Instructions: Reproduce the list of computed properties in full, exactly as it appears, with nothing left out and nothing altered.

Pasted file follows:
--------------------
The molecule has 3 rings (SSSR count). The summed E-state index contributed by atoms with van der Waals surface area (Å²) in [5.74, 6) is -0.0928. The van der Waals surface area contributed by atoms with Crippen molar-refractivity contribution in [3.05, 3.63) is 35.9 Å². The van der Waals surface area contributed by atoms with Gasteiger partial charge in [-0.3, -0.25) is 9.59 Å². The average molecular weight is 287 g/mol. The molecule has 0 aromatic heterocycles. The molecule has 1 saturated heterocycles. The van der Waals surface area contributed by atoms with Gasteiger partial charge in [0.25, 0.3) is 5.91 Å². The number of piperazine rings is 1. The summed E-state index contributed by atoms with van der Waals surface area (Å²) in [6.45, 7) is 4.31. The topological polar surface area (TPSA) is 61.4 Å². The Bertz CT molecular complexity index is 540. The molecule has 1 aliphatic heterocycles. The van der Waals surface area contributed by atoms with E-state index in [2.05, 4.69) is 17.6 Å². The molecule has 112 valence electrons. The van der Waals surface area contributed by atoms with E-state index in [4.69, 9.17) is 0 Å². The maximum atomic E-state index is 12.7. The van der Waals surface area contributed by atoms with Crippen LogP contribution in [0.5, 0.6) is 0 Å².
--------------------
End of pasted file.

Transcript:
The molecule has 3 rings (SSSR count). The summed E-state index contributed by atoms with van der Waals surface area (Å²) in [5.74, 6) is -0.0928. The van der Waals surface area contributed by atoms with Crippen molar-refractivity contribution in [3.05, 3.63) is 35.9 Å². The van der Waals surface area contributed by atoms with Gasteiger partial charge in [-0.3, -0.25) is 9.59 Å². The average molecular weight is 287 g/mol. The molecule has 0 aromatic heterocycles. The molecule has 1 saturated heterocycles. The van der Waals surface area contributed by atoms with Gasteiger partial charge in [0.25, 0.3) is 5.91 Å². The number of piperazine rings is 1. The summed E-state index contributed by atoms with van der Waals surface area (Å²) in [6.45, 7) is 4.31. The topological polar surface area (TPSA) is 61.4 Å². The Bertz CT molecular complexity index is 540. The molecule has 1 aliphatic heterocycles. The van der Waals surface area contributed by atoms with E-state index in [2.05, 4.69) is 17.6 Å². The molecule has 112 valence electrons. The van der Waals surface area contributed by atoms with E-state index in [4.69, 9.17) is 0 Å². The maximum atomic E-state index is 12.7. The van der Waals surface area contributed by atoms with Crippen LogP contribution in [0.5, 0.6) is 0 Å².